Posted on January 3, 2023
A week after Japan’s first large offshore wind farm went into commercial service, the government confirmed that it has opened the next round of auctions for the development of the industry. The next auction is proceeding under revised parameters designed to open the industry to more companies and provide for broader participation in the development of offshore wind farms.
The structure of the earlier auctions was seen as heavily favoring large, Japanese companies and not providing opportunities for new entrants and a broader range of companies. Marubeni Corporation, one of Japan’s large conglomerates, won the first rights to develop and launch two projects on the Sea of Japan. A year ago, a consortium headed by Mitsubishi was declared the winner for all three project sites being auctioned while there were as many as five competitors for several of the projects.
Responding to the calls to provide for a broader range of participants in the industry, Japan’s Ministry of Economy, Trade and Industry and the Ministry of Land, Infrastructure, Transport and Tourism set new parameters for the next round of auctions. Bids with earlier start-up dates for the wind farms will be given priority but one consortium will be limited to a maximum of winning a total of 1 GW during each auction.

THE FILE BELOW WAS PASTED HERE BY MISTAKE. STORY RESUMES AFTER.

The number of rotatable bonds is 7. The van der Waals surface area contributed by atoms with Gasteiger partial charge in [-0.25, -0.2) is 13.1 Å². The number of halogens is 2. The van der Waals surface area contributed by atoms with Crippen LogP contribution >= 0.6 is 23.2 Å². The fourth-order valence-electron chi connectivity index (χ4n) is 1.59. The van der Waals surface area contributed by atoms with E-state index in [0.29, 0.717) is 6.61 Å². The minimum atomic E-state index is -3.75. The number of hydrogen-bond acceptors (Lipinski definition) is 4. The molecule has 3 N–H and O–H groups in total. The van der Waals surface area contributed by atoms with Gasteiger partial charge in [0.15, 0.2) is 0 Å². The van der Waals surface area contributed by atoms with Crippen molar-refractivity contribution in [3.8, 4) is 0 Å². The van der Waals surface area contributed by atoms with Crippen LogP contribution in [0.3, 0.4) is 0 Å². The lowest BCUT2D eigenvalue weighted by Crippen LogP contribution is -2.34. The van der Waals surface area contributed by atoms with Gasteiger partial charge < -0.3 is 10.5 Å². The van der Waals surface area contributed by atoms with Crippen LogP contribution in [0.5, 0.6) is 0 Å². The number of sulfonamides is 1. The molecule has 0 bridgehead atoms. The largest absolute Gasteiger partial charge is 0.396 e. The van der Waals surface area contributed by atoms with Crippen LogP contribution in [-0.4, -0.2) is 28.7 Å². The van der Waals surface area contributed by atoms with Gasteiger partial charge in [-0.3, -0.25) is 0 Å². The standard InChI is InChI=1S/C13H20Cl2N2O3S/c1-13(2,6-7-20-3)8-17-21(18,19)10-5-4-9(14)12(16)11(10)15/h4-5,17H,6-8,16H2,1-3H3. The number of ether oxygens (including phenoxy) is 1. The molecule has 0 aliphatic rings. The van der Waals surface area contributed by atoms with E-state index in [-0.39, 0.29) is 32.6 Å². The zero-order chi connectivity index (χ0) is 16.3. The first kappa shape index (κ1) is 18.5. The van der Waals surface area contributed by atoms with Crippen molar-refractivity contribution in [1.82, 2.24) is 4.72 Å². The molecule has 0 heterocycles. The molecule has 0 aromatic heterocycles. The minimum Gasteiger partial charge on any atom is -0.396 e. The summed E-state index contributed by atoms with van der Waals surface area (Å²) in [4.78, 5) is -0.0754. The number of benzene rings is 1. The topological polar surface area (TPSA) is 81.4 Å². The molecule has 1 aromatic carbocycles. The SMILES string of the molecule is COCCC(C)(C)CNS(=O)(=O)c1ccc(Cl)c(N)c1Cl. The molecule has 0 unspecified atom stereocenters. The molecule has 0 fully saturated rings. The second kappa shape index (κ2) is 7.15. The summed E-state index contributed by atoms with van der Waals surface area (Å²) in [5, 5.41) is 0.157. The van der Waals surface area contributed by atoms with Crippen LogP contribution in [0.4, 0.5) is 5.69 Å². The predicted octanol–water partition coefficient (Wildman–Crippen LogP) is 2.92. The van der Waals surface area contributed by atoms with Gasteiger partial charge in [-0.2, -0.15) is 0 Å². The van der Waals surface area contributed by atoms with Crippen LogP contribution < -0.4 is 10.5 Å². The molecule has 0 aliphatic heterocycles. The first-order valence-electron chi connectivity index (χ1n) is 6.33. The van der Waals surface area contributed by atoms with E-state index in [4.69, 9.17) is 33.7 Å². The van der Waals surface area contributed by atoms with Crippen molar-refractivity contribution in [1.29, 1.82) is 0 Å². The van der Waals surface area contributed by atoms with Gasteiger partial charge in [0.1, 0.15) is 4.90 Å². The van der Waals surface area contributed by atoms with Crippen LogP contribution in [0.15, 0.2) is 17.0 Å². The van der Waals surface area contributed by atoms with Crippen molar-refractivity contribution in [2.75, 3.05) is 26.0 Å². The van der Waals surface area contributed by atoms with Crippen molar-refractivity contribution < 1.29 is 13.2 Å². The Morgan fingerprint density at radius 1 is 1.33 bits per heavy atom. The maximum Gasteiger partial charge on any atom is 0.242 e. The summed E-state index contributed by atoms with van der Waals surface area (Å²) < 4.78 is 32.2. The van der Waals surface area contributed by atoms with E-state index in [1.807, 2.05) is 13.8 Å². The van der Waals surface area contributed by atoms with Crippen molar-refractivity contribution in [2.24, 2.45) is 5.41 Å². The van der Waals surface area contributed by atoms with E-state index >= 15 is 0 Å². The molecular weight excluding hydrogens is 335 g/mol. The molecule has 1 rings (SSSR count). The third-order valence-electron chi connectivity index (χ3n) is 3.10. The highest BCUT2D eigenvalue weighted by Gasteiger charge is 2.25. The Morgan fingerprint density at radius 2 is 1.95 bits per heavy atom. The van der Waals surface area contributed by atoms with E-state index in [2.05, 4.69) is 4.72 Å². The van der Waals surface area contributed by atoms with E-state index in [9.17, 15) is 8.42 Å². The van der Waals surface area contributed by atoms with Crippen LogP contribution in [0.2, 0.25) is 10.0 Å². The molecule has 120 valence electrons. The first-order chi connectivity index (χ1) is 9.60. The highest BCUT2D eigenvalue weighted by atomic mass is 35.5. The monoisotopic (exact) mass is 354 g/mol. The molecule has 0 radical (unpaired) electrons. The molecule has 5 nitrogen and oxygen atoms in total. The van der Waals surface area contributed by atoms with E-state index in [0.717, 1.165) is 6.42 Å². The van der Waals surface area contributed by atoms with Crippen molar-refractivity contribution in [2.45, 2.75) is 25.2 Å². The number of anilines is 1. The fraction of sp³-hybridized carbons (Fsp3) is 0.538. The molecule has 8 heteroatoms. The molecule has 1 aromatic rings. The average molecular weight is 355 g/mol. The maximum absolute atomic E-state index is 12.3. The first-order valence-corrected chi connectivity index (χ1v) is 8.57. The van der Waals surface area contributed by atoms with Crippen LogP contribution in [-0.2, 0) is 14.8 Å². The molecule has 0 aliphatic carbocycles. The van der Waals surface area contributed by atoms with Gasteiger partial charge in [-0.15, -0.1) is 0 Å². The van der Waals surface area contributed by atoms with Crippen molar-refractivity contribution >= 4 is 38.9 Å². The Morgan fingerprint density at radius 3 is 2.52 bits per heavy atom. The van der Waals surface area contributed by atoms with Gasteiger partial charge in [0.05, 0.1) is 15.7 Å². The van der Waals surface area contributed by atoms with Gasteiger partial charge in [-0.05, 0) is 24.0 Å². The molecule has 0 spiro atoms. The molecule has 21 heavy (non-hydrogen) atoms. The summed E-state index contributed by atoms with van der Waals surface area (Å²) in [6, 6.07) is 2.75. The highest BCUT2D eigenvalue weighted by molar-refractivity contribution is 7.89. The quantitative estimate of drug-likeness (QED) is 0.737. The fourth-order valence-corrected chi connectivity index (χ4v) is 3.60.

The new round provides for a total of four different sites which are projected to provide at least 1.8 GW of offshore power generation. One location is off the coast of Happo Town and Noshiro City, in Akita Prefecture located in northwest Honshu, Japan’s largest island. The second site is in the same region offshore of Akita City, while the third is to the south in central Honshu off Tainai City. The other location is in southern Japan off Eshima, in Nagasaki Prefecture on the island of Kyushu. The individual projects are projected to range in size between 300 and 700 MW.
Proposals are due by June 30, 2023. The government will announce the individual winners, possibly starting by the end of 2023 and completed by March 2024. The projects will be timed to avoid potential scheduling conflicts at the port of Akita, which will support several of the developments.
The first two large, commercial offshore wind farms are being commissioned near shore at Akita. They are relatively small, with a total of 33 wind turbines, and are expected to produce approximately 140 MW of power, but were an important learning tool for the industry. They are being seen as a milestone as the country moves forward with plans for its green energy transition.
Last year, the Japanese government expanded its goals for offshore wind energy development. The target for wind is 10 GW by 2030 and 30 to 45 GW by 2040.